Understanding the relationship between

We describe the spatio-temporal dynamics of malaria transmission intensity measured by mosquito density and EIR in the KEMRI/CDC health and demographic surveillance system using entomological data collected during 2002–2004. Geostatistical zero inflated binomial and negative binomial models were applied to obtain location specific (house) estimates of sporozoite rates and mosquito densities respectively. Model-based predictions were multiplied to estimate the spatial pattern of annual entomological inoculation rate, a measure of the number of infective bites a person receive per unit of time. The models included environmental and climatic predictors extracted from satellite data, harmonic seasonal trends and parameters describing space-time correlation.

Spatio-temporal maps of malaria transmission intensity obtained in this study are not only useful in understanding variability in malaria epidemiology over small areas but also provide a high resolution exposure surface that can be used to analyse the impact of transmission on malaria related and all-cause morbidity and mortality.

Malaria parasites are transmitted from human to human via the bite of an infected female anopheline mosquito. The life cycle of the mosquito vector and the malaria parasite are strongly influenced by climatic factors, primarily rainfall, temperature and humidity. Suitable rainfall provides mosquito breeding sites and temperature influences both vector and parasite development. By understanding the relations between environmental/climatic factors and malaria transmission in space and time, transmission intensity can be estimated in areas where data are otherwise lacking and high risk areas can be identified. Understanding spatial and temporal variation in vector density and transmission intensity is useful in planning effective malaria control programs and determining the optimal allocation of limited resources.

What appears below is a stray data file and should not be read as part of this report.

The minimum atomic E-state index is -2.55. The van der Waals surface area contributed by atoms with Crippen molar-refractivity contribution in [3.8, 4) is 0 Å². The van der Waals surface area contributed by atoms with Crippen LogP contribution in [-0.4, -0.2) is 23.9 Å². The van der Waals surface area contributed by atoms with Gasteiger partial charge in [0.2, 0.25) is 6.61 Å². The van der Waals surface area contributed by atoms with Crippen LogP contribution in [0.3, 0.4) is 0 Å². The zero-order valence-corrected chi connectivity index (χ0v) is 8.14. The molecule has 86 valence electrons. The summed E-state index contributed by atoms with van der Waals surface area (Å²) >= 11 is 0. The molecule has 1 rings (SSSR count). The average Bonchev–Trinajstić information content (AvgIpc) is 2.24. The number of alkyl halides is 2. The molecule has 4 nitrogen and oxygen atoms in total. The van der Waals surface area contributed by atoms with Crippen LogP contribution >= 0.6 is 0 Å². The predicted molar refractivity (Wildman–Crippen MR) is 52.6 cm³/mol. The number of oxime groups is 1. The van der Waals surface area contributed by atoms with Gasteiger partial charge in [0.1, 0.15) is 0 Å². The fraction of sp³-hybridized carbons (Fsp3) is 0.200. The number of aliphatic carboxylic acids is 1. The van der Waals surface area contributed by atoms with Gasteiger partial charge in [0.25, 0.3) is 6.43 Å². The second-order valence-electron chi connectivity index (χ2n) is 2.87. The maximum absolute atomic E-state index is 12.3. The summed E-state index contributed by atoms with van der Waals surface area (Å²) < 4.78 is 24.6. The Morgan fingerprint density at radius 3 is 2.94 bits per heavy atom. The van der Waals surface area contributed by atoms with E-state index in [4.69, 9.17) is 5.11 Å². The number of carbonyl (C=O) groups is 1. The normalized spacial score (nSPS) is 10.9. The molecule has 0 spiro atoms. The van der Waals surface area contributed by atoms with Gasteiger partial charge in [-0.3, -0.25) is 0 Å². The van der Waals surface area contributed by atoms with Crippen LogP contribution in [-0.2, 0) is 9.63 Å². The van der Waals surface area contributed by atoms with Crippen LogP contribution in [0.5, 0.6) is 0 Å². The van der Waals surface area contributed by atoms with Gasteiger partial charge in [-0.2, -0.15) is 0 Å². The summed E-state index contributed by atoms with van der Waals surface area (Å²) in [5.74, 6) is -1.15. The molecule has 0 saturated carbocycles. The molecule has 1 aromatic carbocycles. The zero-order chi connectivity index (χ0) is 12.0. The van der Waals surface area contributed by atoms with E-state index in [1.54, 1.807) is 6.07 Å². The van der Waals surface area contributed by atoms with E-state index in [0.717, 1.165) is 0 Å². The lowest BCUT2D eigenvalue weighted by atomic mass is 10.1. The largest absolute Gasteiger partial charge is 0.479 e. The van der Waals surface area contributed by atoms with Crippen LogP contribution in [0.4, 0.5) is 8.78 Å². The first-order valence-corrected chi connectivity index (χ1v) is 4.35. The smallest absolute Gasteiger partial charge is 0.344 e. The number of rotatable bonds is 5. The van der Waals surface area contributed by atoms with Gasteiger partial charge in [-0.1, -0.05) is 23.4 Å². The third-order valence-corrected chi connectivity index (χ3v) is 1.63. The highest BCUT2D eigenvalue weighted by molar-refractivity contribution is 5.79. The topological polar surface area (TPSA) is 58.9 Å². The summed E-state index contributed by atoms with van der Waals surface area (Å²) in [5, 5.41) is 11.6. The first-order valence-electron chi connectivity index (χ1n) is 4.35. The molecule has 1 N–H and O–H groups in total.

Malaria transmission intensity is often assessed by the entomological inoculation rate (EIR) which is the product of the vector biting rate and the sporozoite rate (SR) which is the proportion of mosquitoes with sporozoites in their salivary glands [

Mosquito population size and sporozoite rates fluctuate between seasons and over years [

In the KEMRI/CDC Health and demographic surveillance systems (HDSS), entomological data are collected from randomly selected locations (houses) as part of routine surveillance to assess the effects of interventions aimed at reducing malaria transmission intensity. The main characteristics of the data are the presence of spatio-temporal correlation and the large number of locations without mosquitoes (zeros). Spatial correlation arises because neighbouring locations are influenced by similar exposures such as climate and environment due to close proximity of locations. Analyzing these data without taking into account these specific characteristics result in overestimation or underestimation of the statistical significance of the covariates [